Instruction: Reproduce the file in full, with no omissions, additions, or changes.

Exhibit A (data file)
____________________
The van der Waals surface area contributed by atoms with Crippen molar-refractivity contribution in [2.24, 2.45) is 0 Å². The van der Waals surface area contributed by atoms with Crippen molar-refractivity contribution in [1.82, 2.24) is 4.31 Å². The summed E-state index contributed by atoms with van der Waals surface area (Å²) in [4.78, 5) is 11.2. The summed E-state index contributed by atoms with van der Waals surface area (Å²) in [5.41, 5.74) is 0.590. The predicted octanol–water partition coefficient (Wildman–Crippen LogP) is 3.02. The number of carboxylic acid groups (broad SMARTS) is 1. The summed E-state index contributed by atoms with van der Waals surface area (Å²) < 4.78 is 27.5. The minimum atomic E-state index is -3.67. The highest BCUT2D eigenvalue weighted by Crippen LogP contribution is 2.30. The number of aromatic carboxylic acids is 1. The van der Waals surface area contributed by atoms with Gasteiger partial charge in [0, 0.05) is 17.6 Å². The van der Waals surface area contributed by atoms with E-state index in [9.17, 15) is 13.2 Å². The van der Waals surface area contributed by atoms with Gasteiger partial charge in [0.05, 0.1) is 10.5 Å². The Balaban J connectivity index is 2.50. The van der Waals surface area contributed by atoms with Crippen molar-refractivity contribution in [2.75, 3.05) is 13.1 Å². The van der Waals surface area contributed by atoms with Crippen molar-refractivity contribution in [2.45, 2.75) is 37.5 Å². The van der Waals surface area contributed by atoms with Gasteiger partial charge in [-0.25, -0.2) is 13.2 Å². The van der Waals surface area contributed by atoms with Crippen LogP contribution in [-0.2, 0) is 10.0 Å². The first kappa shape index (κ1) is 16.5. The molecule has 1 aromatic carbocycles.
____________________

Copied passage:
The van der Waals surface area contributed by atoms with Crippen molar-refractivity contribution in [2.24, 2.45) is 0 Å². The van der Waals surface area contributed by atoms with Crippen molar-refractivity contribution in [1.82, 2.24) is 4.31 Å². The summed E-state index contributed by atoms with van der Waals surface area (Å²) in [4.78, 5) is 11.2. The summed E-state index contributed by atoms with van der Waals surface area (Å²) in [5.41, 5.74) is 0.590. The predicted octanol–water partition coefficient (Wildman–Crippen LogP) is 3.02. The number of carboxylic acid groups (broad SMARTS) is 1. The summed E-state index contributed by atoms with van der Waals surface area (Å²) < 4.78 is 27.5. The minimum atomic E-state index is -3.67. The highest BCUT2D eigenvalue weighted by Crippen LogP contribution is 2.30. The number of aromatic carboxylic acids is 1. The van der Waals surface area contributed by atoms with Gasteiger partial charge in [0, 0.05) is 17.6 Å². The van der Waals surface area contributed by atoms with E-state index in [9.17, 15) is 13.2 Å². The van der Waals surface area contributed by atoms with Gasteiger partial charge in [0.05, 0.1) is 10.5 Å². The Balaban J connectivity index is 2.50. The van der Waals surface area contributed by atoms with Crippen molar-refractivity contribution in [2.75, 3.05) is 13.1 Å². The van der Waals surface area contributed by atoms with Crippen molar-refractivity contribution in [2.45, 2.75) is 37.5 Å². The van der Waals surface area contributed by atoms with Gasteiger partial charge in [-0.25, -0.2) is 13.2 Å². The van der Waals surface area contributed by atoms with Crippen LogP contribution in [-0.2, 0) is 10.0 Å². The first kappa shape index (κ1) is 16.5. The molecule has 1 aromatic carbocycles.